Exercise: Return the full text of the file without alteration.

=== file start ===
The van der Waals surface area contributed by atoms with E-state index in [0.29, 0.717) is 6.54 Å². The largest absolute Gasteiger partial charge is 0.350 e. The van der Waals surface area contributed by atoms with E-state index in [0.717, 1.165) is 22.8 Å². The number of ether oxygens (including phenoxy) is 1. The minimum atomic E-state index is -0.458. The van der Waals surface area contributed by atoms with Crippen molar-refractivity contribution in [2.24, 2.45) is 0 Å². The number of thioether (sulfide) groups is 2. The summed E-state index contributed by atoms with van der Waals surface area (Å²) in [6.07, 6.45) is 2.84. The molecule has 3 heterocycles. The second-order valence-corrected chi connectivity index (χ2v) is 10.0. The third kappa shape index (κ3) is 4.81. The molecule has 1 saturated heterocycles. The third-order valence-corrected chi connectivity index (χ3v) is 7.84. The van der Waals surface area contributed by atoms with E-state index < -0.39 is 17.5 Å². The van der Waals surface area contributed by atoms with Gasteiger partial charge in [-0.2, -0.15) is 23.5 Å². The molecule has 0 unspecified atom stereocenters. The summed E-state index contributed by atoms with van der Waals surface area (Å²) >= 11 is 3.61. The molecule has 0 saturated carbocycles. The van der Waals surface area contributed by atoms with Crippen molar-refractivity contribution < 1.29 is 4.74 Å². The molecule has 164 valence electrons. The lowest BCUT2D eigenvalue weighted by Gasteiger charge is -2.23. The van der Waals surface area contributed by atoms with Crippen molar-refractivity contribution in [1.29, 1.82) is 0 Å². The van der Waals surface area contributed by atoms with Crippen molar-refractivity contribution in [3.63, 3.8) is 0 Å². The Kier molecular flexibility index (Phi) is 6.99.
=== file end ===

The van der Waals surface area contributed by atoms with E-state index in [0.29, 0.717) is 6.54 Å². The largest absolute Gasteiger partial charge is 0.350 e. The van der Waals surface area contributed by atoms with E-state index in [0.717, 1.165) is 22.8 Å². The number of ether oxygens (including phenoxy) is 1. The minimum atomic E-state index is -0.458. The van der Waals surface area contributed by atoms with Crippen molar-refractivity contribution in [2.24, 2.45) is 0 Å². The number of thioether (sulfide) groups is 2. The summed E-state index contributed by atoms with van der Waals surface area (Å²) in [6.07, 6.45) is 2.84. The molecule has 3 heterocycles. The second-order valence-corrected chi connectivity index (χ2v) is 10.0. The third kappa shape index (κ3) is 4.81. The molecule has 1 saturated heterocycles. The third-order valence-corrected chi connectivity index (χ3v) is 7.84. The van der Waals surface area contributed by atoms with E-state index < -0.39 is 17.5 Å². The van der Waals surface area contributed by atoms with Gasteiger partial charge in [-0.2, -0.15) is 23.5 Å². The molecule has 0 unspecified atom stereocenters. The summed E-state index contributed by atoms with van der Waals surface area (Å²) >= 11 is 3.61. The molecule has 0 saturated carbocycles. The van der Waals surface area contributed by atoms with Crippen molar-refractivity contribution < 1.29 is 4.74 Å². The molecule has 164 valence electrons. The lowest BCUT2D eigenvalue weighted by Gasteiger charge is -2.23. The van der Waals surface area contributed by atoms with Crippen molar-refractivity contribution in [1.29, 1.82) is 0 Å². The van der Waals surface area contributed by atoms with Crippen molar-refractivity contribution in [3.63, 3.8) is 0 Å². The Kier molecular flexibility index (Phi) is 6.99.